The Straits Times says

Cutting red tape in housing sales

The Housing Board has stepped up to the plate of digital change by refining its resale procedures. The key benefit: Resale transaction time will be halved to eight weeks from next year. This will be achieved via an upgraded resale portal - to make it easier to file applications and conduct eligibility checks. Consequently, only one appointment with the HDB (to sign the legal documents) will be required, instead of the current two. With all financial statements being uploaded and verified online, it will not be necessary to have an appointment to work out the sellers' sales proceeds and assess buyers' financial plans. Sellers and buyers will welcome the change.

That is not to say that everyone will be equally adept in making the technological transition. Older Singaporeans accustomed to the trusted familiarity of paperwork might be disoriented by the need to upload financial documents. The provision of a dedicated helpline and help desk at the HDB Hub in Toa Payoh to guide those who require assistance should ease fears .

No less important is the change that buyers will soon get the HDB to confirm the value of a potential flat directly, instead of awaiting reports done by valuers. Transactions will be expedited by harnessing technology and data to establish the reasonableness of the price, thus removing the need for a valuation in some cases. However, valuations will be carried out if necessary. This safeguard is needed to preserve the integrity of the resale protocol.

The HDB cannot afford to forget that public housing, unlike its private counterpart, is an essential part of the national compact between citizens and the State. Unlike private property transactions, in which the market is king, the HDB plays an irreplaceable role in the life of Singapore. Every move that it makes will have an immediate - and in some cases, a lasting - impact on the quality of life for the majority.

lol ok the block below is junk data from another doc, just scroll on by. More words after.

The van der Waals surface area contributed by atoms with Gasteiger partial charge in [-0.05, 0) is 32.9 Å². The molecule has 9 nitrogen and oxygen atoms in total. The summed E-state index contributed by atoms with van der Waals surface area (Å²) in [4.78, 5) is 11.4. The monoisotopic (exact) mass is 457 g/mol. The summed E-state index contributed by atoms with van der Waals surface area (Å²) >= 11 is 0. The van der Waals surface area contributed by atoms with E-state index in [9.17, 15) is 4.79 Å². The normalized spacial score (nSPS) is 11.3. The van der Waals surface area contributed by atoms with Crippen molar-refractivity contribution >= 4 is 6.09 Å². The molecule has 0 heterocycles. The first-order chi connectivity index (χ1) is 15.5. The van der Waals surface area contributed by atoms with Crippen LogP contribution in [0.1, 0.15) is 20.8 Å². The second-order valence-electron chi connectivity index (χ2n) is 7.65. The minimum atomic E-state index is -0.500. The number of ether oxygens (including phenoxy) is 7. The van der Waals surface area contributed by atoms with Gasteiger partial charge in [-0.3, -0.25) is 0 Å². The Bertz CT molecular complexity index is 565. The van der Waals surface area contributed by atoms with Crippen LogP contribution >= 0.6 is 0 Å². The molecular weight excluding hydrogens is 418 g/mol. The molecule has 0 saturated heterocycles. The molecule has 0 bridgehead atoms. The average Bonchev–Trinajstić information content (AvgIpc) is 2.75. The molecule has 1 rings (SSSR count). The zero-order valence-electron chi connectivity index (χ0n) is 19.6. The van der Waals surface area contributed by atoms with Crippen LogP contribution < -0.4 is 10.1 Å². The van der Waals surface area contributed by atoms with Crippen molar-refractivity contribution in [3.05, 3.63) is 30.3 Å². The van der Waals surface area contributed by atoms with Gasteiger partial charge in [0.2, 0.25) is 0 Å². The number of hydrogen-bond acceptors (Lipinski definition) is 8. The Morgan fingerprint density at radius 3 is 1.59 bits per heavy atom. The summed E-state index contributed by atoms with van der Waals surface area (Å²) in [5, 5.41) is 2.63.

The broader real estate sector must also keep in step with HDB and tap technology to improve services, as Singapore has already started the journey towards becoming a Smart Nation. From everyday financial transactions to seamless transport to now public housing resale, technology is envisaged as the enabler of Singapore's next leap into the future. There's more to this effort, of course, than just digitising information and clicking buttons. Ministries and other organs of the Government must rationalise processes, cut red tape, and lead the technological charge in order to stay abreast of rising public aspirations. Saving time and cutting down on manpower use, where necessary, are necessities everywhere. They are crucial to the evolution of a labour-scarce nation. Singapore's technological evolution will determine not only its place in a globalising world but also the quality of life for its citizens within.

A version of this article appeared in the print edition of The Straits Times on October 30, 2017, with the headline 'Cutting red tape in housing sales'. Subscribe